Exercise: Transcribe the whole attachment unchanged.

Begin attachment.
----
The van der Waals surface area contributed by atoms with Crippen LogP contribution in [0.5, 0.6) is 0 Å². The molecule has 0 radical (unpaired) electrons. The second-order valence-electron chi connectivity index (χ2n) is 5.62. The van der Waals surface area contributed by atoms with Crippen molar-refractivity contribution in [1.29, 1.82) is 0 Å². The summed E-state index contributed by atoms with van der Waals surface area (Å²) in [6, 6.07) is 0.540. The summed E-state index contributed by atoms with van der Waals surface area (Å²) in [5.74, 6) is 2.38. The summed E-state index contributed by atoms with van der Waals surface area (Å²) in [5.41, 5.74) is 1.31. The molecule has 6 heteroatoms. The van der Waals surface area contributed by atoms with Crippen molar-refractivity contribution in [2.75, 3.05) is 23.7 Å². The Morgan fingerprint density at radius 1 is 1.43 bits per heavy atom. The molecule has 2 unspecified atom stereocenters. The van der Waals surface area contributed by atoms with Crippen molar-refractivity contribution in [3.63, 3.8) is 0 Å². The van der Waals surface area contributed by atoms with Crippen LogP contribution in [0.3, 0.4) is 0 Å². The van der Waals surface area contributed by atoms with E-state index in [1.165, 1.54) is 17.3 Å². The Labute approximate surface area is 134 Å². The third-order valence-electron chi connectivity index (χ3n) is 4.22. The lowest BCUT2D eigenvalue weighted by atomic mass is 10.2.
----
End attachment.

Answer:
The van der Waals surface area contributed by atoms with Crippen LogP contribution in [0.5, 0.6) is 0 Å². The molecule has 0 radical (unpaired) electrons. The second-order valence-electron chi connectivity index (χ2n) is 5.62. The van der Waals surface area contributed by atoms with Crippen molar-refractivity contribution in [1.29, 1.82) is 0 Å². The summed E-state index contributed by atoms with van der Waals surface area (Å²) in [6, 6.07) is 0.540. The summed E-state index contributed by atoms with van der Waals surface area (Å²) in [5.74, 6) is 2.38. The summed E-state index contributed by atoms with van der Waals surface area (Å²) in [5.41, 5.74) is 1.31. The molecule has 6 heteroatoms. The van der Waals surface area contributed by atoms with Crippen molar-refractivity contribution in [2.75, 3.05) is 23.7 Å². The Morgan fingerprint density at radius 1 is 1.43 bits per heavy atom. The molecule has 2 unspecified atom stereocenters. The van der Waals surface area contributed by atoms with Crippen molar-refractivity contribution in [3.63, 3.8) is 0 Å². The van der Waals surface area contributed by atoms with Crippen LogP contribution in [0.3, 0.4) is 0 Å². The van der Waals surface area contributed by atoms with E-state index in [1.165, 1.54) is 17.3 Å². The Labute approximate surface area is 134 Å². The third-order valence-electron chi connectivity index (χ3n) is 4.22. The lowest BCUT2D eigenvalue weighted by atomic mass is 10.2.